Exclusive: 'Vampchick' discusses double murder from behind bars
11/01/2016 11:44 am PDT
Ashlee Martinson was obsessed with horror stories, even writing stories about vampires and serial killers, but her closest friends could not imagine those dark fantasies could turn into a deadly reality.
In poems with titles like "Murder Madness," she calls herself a "psychopath in the dark," penning sinister words like "I can hear nothing but their screaming souls." Reality would become much darker than any story.
According to friends, when Ashlee Martinson moved to Rhinelander, Wisconsin at the age of 16, she seemed like your fairly typical teenage girl, if not a little on the shy side.
Ashlee lived at home with her mother, Jennifer, and stepfather, Thomas Ayers.
"Thomas was the father to the three other children in the home," said Oneida County Sheriff's Captain Terry Hook. "I think that she considered them her little sisters, and she and they considered her their big sister, and they had been around each other long enough to have formed that relationship."
But like a lot of girls her age, Ashlee started to go through some big changes: Dark makeup, dark clothes.
And there were her poems, disturbing words she wrote under the name "Vampchick." The morbid blog posts, the dark sketches -- were they all signs of a twisted soul, or just normal teenage curiosity? As Ashlee approached her 17th birthday, the darkness seemed to be taking over.
A friend of Ashlee's said she was constantly getting grounded, and she was talking about leaving home. That plan became even more solidified when Ashlee started seeing a young man named Ryan Sisco, who was 22. Before long, Ashlee's parents found out.
"I believe on March 7th, Ashlee's stepfather Thomas and her mother Jennifer had found out," said Capt. Hook. A big family fight allegedly ensued. According to reports, Ashlee took off, but didn't get far.
"At the time Ashlee was sent to her room," said Hook. "So then she goes to her room, Thomas leaves the house and then comes back in and asks 'Where is she?' and the mother says 'She's upstairs,' and he goes upstairs and that's when this all begins."
It's not until the next day, March 8, 2015, when 911 dispatchers get a series of strange calls from somewhere in Rhinelander.
"So we received numerous hang-up calls and we were trying to call and get a location," said Capt. Hook. "But because the cellphone coverage was very bad in that area it was very difficult."
Then, finally, a connection. Moments later, Police are racing to the home of Ashlee Martinson.
"We thought there might be a shooter in the upstairs," said Oneida County Sheriff's Sgt. Brian Barbour. "We also knew that there were three children that were also inside the house."
"Downstairs you wouldn't have known that anything had happened, but once you approached the staircase and go upstairs, it was a mess," said Hook.
Ashlee Martinson had created an alter-ego online, writing dark and twisted tales of blood and murder. But those make-believe stories were about to become all too real.
What police say happened inside the house is horrific: Shotgun on the bedroom floor, a blood-soaked knife tangled with hair, Thomas and Jennifer Ayers brutally murdered in their own home.
"There was blood everywhere, there was brain matter scattered across the upstairs," said Sgt. Barbour.
"It's obvious from the scene that there was a lot of rage, there was a lot of anger," said Capt. Hook.
"[Ashlee] was not there," said Barbour.
Jennifer's daughter -- Thomas's stepdaughter -- 17-year-old Ashlee Martinson was nowhere to be seen, on the run, it appeared, with the man she'd been seeing, 22-year-old Ryan Sisco.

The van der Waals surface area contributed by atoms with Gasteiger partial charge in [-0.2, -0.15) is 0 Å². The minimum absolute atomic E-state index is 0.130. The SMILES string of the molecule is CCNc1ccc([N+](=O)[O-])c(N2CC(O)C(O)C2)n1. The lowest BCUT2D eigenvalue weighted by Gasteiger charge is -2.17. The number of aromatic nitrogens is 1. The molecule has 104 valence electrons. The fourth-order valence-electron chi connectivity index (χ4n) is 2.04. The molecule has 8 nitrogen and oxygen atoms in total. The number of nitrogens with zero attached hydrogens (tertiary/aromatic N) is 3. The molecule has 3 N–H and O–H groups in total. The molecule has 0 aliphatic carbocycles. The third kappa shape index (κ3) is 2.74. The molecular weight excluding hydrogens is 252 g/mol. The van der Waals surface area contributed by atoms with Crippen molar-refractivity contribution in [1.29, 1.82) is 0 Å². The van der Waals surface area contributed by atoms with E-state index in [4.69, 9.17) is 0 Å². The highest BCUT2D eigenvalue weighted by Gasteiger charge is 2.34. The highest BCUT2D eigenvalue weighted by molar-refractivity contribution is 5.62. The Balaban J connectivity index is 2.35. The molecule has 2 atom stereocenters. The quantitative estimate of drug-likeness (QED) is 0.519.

"She became the number one suspect because she couldn't be located anywhere," said Barbour.
What police did find were Ashlee's three younger sisters still huddled inside the house. According to the girls, after one of them saw Ashlee fighting with their mother, Ashlee put them all in their room with food and juice, then tried to keep them there.
It was a full day before the oldest sister finally called 911.
"At one point they got out and walked around the house," said Hook. "They walked up to their parents, then went back into their room and slept in that room until the next morning. I think they were afraid. They were afraid that Ashlee was still in the house."
But as police soon learn, Ashlee left shortly after the killings, hiding out with Ryan Sisco at her friend Jonathan Rasmussen's house just a mile or so down the road. Rasmussen does remember seeing deep cuts on Ashlee's hand and leg, but it wasn't until the next day that both he and his dad learned how she got them. Rasmussen did know was where Ashlee might be going, and before long, authorities did, too.
"Ashlee and her friend Ryan Sisco took Thomas's truck and they left town and started driving down towards Tennessee," said Barbour. "The plan was to stay with an aunt in Tennessee and more or less start a new life."
They made it as far as Indiana. With guns drawn, police take their prime suspect and possible accomplice down without incident.
But they don't necessarily find the faces of evil they were expecting.
"I think at first when we got there we thought that it was this teen girl that had this older boyfriend and she wanted to run off, so she killed her parents," said Hook. "There's a lot underneath it that none of us knew about until we dug further into it."
"The most surprising thing was that Ryan Sisco had absolutely nothing to do with it. Had absolutely no knowledge of the crime until they were in the state of Indiana," said Barbour.
"We didn't have any idea who Ashlee Martinson was, so all we had was walking into her bedroom, looking at her walls, looking at what was on the internet," said Hook.
Like the dark blog she wrote under the pen name "Vampchick."
"Welcome to nightmare," her homepage began. "If you are ready, I will paint the streets red just for you."